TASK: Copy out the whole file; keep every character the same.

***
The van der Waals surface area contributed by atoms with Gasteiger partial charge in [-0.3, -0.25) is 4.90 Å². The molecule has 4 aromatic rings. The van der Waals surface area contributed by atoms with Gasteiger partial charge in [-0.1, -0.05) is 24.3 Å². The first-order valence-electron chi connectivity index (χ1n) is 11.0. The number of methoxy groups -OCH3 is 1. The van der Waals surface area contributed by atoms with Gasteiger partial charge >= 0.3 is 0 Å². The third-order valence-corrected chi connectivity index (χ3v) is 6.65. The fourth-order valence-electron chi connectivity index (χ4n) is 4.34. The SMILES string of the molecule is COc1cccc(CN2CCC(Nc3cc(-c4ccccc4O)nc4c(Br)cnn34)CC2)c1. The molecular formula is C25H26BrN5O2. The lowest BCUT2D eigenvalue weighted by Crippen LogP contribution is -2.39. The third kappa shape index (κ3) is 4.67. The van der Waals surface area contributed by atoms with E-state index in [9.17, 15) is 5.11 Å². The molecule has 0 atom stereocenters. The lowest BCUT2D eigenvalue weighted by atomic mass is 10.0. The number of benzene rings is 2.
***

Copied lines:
The van der Waals surface area contributed by atoms with Gasteiger partial charge in [-0.3, -0.25) is 4.90 Å². The molecule has 4 aromatic rings. The van der Waals surface area contributed by atoms with Gasteiger partial charge in [-0.1, -0.05) is 24.3 Å². The first-order valence-electron chi connectivity index (χ1n) is 11.0. The number of methoxy groups -OCH3 is 1. The van der Waals surface area contributed by atoms with Gasteiger partial charge >= 0.3 is 0 Å². The third-order valence-corrected chi connectivity index (χ3v) is 6.65. The fourth-order valence-electron chi connectivity index (χ4n) is 4.34. The SMILES string of the molecule is COc1cccc(CN2CCC(Nc3cc(-c4ccccc4O)nc4c(Br)cnn34)CC2)c1. The molecular formula is C25H26BrN5O2. The lowest BCUT2D eigenvalue weighted by Crippen LogP contribution is -2.39. The third kappa shape index (κ3) is 4.67. The van der Waals surface area contributed by atoms with E-state index in [9.17, 15) is 5.11 Å². The molecule has 0 atom stereocenters. The lowest BCUT2D eigenvalue weighted by atomic mass is 10.0. The number of benzene rings is 2.